Verses 12–15a: “This is my commandment, that you love one another as I have loved you. There is no greater love than this, that a man should lay down his life for his friends.”
Psychologically, to lay down our life for another means to let go of whom we think we are in the relationship and open to what we are experiencing in the moment, including how we are impacting the other. Our ego consciousness—who we think we are and how we perceive ourselves—is only one aspect of the Self that is present. To every interaction, we bring all aspects of our psyche—what we know and what we don’t know about ourselves (our conscious and unconscious selves).
Love is relational. Whenever we feel love, there is always an object/recipient of the love. The object may be another person, a pet, a feeling, an activity, nature, or a thing. Regardless, love binds. It draws us towards someone or something. It connects.
Carl Jung wrote the “need for human connection,” what he calls kinship libido, is always present. We want human connection so much that we filter, censor, and edit who we are to feel acceptable to others. Our ego/sense of self survives by disowning parts of us (e.g., thoughts, emotions, talents) that don’t coincide with who we think we should be according to external standards (e.g., family, church, the other person).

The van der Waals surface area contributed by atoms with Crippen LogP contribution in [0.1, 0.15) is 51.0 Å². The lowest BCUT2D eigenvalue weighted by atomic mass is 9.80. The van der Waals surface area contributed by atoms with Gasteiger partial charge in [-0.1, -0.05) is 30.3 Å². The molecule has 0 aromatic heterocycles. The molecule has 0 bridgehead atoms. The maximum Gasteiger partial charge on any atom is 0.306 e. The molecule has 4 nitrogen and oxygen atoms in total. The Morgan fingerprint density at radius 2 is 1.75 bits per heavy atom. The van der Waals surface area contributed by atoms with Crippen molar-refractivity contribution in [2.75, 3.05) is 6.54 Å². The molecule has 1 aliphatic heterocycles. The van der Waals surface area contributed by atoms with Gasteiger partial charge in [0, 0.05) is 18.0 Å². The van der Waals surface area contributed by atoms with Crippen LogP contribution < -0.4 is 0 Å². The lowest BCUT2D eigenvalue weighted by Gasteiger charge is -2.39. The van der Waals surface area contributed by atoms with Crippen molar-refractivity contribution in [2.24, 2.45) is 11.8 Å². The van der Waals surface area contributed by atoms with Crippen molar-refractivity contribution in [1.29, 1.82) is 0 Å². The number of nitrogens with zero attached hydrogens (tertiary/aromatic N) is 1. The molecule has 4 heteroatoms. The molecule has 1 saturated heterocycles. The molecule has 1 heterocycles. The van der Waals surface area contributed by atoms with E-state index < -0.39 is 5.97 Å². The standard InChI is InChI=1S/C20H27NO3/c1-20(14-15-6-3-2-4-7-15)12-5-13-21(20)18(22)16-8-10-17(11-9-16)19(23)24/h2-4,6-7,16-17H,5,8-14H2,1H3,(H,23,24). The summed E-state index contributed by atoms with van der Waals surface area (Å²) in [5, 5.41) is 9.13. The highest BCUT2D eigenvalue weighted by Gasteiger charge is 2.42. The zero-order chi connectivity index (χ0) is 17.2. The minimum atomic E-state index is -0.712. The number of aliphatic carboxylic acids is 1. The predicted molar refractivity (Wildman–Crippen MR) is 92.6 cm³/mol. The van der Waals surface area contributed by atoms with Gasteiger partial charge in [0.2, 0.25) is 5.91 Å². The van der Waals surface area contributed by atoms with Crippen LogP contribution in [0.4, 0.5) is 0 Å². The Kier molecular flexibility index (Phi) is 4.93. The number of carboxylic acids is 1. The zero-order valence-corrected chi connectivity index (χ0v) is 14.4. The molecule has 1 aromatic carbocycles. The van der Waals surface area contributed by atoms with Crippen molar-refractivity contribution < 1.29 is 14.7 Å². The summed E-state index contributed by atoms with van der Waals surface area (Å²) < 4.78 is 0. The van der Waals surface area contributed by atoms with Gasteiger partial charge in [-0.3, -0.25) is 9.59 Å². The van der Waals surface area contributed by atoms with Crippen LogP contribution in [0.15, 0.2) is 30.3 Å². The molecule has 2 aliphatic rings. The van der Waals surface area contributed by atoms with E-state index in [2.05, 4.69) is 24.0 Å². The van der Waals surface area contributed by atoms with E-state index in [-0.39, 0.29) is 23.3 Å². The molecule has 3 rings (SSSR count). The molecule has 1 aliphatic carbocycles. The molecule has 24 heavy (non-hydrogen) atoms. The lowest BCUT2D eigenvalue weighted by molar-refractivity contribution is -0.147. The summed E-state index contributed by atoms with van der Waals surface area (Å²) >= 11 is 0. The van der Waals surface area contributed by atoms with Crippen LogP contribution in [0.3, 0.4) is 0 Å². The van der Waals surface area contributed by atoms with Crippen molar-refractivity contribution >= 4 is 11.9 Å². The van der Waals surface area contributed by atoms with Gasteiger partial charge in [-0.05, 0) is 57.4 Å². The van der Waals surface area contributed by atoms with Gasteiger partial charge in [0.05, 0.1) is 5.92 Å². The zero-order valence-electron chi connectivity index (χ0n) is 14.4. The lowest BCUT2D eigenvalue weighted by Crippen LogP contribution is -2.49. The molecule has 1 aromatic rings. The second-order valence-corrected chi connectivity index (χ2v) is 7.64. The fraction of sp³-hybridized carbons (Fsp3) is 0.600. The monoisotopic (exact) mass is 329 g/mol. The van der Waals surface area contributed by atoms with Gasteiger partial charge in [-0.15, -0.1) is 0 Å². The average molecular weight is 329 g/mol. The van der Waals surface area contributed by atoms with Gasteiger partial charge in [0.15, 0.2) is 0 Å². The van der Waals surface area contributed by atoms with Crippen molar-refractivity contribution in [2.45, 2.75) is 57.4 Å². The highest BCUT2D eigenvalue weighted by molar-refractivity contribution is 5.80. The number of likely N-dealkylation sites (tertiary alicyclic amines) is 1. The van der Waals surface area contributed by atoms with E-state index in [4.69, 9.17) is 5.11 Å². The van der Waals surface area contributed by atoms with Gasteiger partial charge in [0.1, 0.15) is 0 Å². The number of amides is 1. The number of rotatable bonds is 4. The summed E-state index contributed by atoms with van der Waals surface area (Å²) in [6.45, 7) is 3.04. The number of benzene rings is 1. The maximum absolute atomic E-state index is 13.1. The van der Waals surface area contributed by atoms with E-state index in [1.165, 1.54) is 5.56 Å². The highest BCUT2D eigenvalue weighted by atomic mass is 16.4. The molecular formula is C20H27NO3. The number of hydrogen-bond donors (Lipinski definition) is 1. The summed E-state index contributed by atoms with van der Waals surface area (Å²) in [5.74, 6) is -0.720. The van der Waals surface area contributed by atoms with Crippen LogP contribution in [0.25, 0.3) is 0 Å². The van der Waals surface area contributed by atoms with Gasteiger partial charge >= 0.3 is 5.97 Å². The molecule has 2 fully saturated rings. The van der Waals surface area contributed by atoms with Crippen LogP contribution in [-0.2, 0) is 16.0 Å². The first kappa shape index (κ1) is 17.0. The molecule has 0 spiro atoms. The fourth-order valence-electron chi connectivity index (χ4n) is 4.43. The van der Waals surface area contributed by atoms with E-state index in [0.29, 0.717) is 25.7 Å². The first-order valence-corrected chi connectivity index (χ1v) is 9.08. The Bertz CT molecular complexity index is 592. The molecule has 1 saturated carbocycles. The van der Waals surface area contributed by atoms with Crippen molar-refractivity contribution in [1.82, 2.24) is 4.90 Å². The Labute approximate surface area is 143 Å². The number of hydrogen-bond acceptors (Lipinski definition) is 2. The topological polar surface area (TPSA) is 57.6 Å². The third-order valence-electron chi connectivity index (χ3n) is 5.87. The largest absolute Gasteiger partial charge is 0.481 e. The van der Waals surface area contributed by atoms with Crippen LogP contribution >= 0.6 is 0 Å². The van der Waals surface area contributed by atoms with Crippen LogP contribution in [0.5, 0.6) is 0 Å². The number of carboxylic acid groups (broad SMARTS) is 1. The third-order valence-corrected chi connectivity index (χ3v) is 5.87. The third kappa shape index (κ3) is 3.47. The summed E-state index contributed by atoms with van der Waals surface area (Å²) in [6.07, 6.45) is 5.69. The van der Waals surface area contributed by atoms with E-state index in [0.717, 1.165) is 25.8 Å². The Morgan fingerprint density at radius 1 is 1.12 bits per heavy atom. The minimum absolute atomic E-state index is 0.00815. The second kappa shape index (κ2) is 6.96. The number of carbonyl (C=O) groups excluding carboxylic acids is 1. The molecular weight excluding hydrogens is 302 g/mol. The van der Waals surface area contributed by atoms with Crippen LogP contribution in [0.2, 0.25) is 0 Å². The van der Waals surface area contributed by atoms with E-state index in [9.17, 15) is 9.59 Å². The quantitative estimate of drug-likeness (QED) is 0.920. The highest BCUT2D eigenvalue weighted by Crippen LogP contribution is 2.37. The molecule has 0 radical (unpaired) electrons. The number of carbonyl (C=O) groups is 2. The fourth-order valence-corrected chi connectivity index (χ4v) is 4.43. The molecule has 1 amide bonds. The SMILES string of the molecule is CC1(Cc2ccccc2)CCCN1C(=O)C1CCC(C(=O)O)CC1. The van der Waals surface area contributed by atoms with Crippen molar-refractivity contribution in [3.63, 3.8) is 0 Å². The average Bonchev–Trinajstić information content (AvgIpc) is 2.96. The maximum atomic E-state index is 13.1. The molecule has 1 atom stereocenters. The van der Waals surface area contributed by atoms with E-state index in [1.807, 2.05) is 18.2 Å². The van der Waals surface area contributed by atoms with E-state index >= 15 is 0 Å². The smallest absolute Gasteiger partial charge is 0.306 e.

Denied aspects of ourselves tend to become filters through which we experience others. We end up attributing our unconscious thoughts and feelings to someone else. We project them onto another. Think about how the movie projector works. Our unconscious psyche is the machine and the other person is the screen.
To lay down our life for our friends means giving up the projections and owning what’s within us. We have to lay down our ideas of who we are and consciously relate to all we are. This means paying attention and relating to whatever is going on inside us. By doing this, we become capable of doing the same for another person.
To begin to reconnect with disowned or repressed aspects of your psyche/soul, pay attention to feelings of unrest and dis-ease that mask guilt and shame that show up when thoughts, emotions, desires begin to stir. Practice extending the arms of love* to whatever shows up.
*In The Four Fold Way, Angeles Arrien names the arms of love as acknowledgment, acceptance, recognition, validation, and gratitude.